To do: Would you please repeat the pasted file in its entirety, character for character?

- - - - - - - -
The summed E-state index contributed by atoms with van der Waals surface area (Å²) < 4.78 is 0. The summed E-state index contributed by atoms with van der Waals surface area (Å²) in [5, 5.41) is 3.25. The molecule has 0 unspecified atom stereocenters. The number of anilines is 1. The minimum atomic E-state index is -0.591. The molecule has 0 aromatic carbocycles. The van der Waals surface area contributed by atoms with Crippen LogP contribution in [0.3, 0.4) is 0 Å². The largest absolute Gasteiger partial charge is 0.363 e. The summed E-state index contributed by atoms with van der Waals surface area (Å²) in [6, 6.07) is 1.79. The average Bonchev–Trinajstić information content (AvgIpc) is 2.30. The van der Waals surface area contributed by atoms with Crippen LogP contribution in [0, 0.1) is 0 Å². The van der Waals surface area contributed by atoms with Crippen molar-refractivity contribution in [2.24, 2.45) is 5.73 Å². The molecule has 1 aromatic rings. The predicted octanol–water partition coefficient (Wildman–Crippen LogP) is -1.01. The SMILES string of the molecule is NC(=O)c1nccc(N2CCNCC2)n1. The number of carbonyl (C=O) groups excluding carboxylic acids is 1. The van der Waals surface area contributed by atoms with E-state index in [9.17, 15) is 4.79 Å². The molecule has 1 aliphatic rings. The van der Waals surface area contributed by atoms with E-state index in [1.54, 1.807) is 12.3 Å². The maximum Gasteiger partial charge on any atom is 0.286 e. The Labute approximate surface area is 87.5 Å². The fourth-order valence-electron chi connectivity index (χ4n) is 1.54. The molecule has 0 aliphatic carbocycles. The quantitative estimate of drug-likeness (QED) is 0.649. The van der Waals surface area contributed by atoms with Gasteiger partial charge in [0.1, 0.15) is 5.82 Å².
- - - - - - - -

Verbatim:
The summed E-state index contributed by atoms with van der Waals surface area (Å²) < 4.78 is 0. The summed E-state index contributed by atoms with van der Waals surface area (Å²) in [5, 5.41) is 3.25. The molecule has 0 unspecified atom stereocenters. The number of anilines is 1. The minimum atomic E-state index is -0.591. The molecule has 0 aromatic carbocycles. The van der Waals surface area contributed by atoms with Crippen LogP contribution in [0.3, 0.4) is 0 Å². The largest absolute Gasteiger partial charge is 0.363 e. The summed E-state index contributed by atoms with van der Waals surface area (Å²) in [6, 6.07) is 1.79. The average Bonchev–Trinajstić information content (AvgIpc) is 2.30. The van der Waals surface area contributed by atoms with Crippen LogP contribution in [0, 0.1) is 0 Å². The van der Waals surface area contributed by atoms with Crippen molar-refractivity contribution in [2.24, 2.45) is 5.73 Å². The molecule has 1 aromatic rings. The predicted octanol–water partition coefficient (Wildman–Crippen LogP) is -1.01. The SMILES string of the molecule is NC(=O)c1nccc(N2CCNCC2)n1. The number of carbonyl (C=O) groups excluding carboxylic acids is 1. The van der Waals surface area contributed by atoms with E-state index in [9.17, 15) is 4.79 Å². The molecule has 1 aliphatic rings. The van der Waals surface area contributed by atoms with E-state index in [1.54, 1.807) is 12.3 Å². The maximum Gasteiger partial charge on any atom is 0.286 e. The Labute approximate surface area is 87.5 Å². The fourth-order valence-electron chi connectivity index (χ4n) is 1.54. The molecule has 0 aliphatic carbocycles. The quantitative estimate of drug-likeness (QED) is 0.649. The van der Waals surface area contributed by atoms with Gasteiger partial charge in [0.1, 0.15) is 5.82 Å².